DAY EIGHTEEN CONTINUED...........................

We rise directly from sea level up through the stark mountain desert. It's 80 km to the starting point. At this point we leave the Pan Americano. The locals give us great cookies, our last food for 36 hours.At 9 AM the gun goes off. The first region of the day we come into is the Valle del Luna ,Valley of the Moon. Awesome craters, no vegetation, 20,000 foot snowcaps straddling the border with Bolivia. The altimeter in the Bronco says we are driving at more than 5200 meters, nearly 17,000 feet.

Just before noon, south of Ollague, the world's
highest permanent human settlement at 17,400 feet, some of us take a wrong turn onto a dry lake bed. We are driving around in the giant salt flat. Everyone is very lightheaded because of the incredible altitude climb in such a short time.

The surrounding volcanoes in Bolivia really make it look as if we've driven up to another planet. We're practically up in the stratosphere anyway. The sun is huge and white. The sky is almost purple. There's about five cars driving around. One starts to sink in the muddy salt flats. Another vehicle pulls it out. This part of the journey is just as much about survival as competition.

While everyone is in a trancelike state,the mechanic for the team I'm with gets out his Bronco to take a picture of the incredible countryside. At the same time all the vehicles are beginning to back up.We slam into a press Montero. Simultaneously, a Toyota 4X4 backs over the mechanic who is looking the other way snapping pictures. CRRRACK! The huge tire goes right over his leg and breaks it in 2 places and rips his arm open at the elbow.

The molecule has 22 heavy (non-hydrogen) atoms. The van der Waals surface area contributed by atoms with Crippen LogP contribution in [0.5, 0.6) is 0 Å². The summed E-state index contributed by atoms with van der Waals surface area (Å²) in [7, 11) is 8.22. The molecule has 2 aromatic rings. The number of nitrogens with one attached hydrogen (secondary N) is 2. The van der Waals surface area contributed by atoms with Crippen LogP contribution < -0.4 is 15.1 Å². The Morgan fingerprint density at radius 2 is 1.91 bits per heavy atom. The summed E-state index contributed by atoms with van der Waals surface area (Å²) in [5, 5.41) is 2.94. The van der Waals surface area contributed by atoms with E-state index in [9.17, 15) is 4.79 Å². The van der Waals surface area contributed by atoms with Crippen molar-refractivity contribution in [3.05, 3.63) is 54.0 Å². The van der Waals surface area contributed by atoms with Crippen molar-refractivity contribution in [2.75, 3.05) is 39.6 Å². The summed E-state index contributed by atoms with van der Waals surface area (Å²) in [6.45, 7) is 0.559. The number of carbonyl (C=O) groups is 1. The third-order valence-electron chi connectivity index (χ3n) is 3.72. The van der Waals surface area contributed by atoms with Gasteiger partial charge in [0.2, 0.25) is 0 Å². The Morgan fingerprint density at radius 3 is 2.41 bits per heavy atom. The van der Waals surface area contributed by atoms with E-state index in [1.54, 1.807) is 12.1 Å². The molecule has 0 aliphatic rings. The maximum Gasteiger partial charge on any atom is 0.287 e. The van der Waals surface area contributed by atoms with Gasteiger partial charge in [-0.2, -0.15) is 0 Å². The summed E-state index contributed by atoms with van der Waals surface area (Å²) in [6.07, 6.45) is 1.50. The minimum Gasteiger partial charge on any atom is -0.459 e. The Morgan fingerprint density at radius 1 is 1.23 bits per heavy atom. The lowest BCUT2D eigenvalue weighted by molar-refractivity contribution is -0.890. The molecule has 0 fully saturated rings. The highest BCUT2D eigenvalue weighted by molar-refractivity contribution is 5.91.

Everyone is running around like chickens with their
heads cut off. Luckily one of the team leader - drivers is also an MD. He commands me to get the first aid kit out of the other vehicle. I run over and I forget what I'm supposed to get- altitude can make you a bit scatterbrained. Then I remember and bring it over thinking all the while what a beautiful county Bolivia is, though I'm actually in Chile.

Bone sticks out of his pant legs . Blood all over! Meat hangs out of the elbow and upper region of his arm. The doctor binds the leg with an old shock absorber and ripped up T-shirts. His open arm is full of dirt. Six of us lift the poor wretch up in a plastic tarp into the Mitsubishi and stretch him out on a seat. Four of our vehicles turn back north to Ollague, about 50 miles over a ribbed solid rock surface that we had taken at a very bumpy 60 mph before. Now we have to go about twenty because of the painful screams every time we hit a bump, even though the doctor doped him up with every pill in the first aid kit.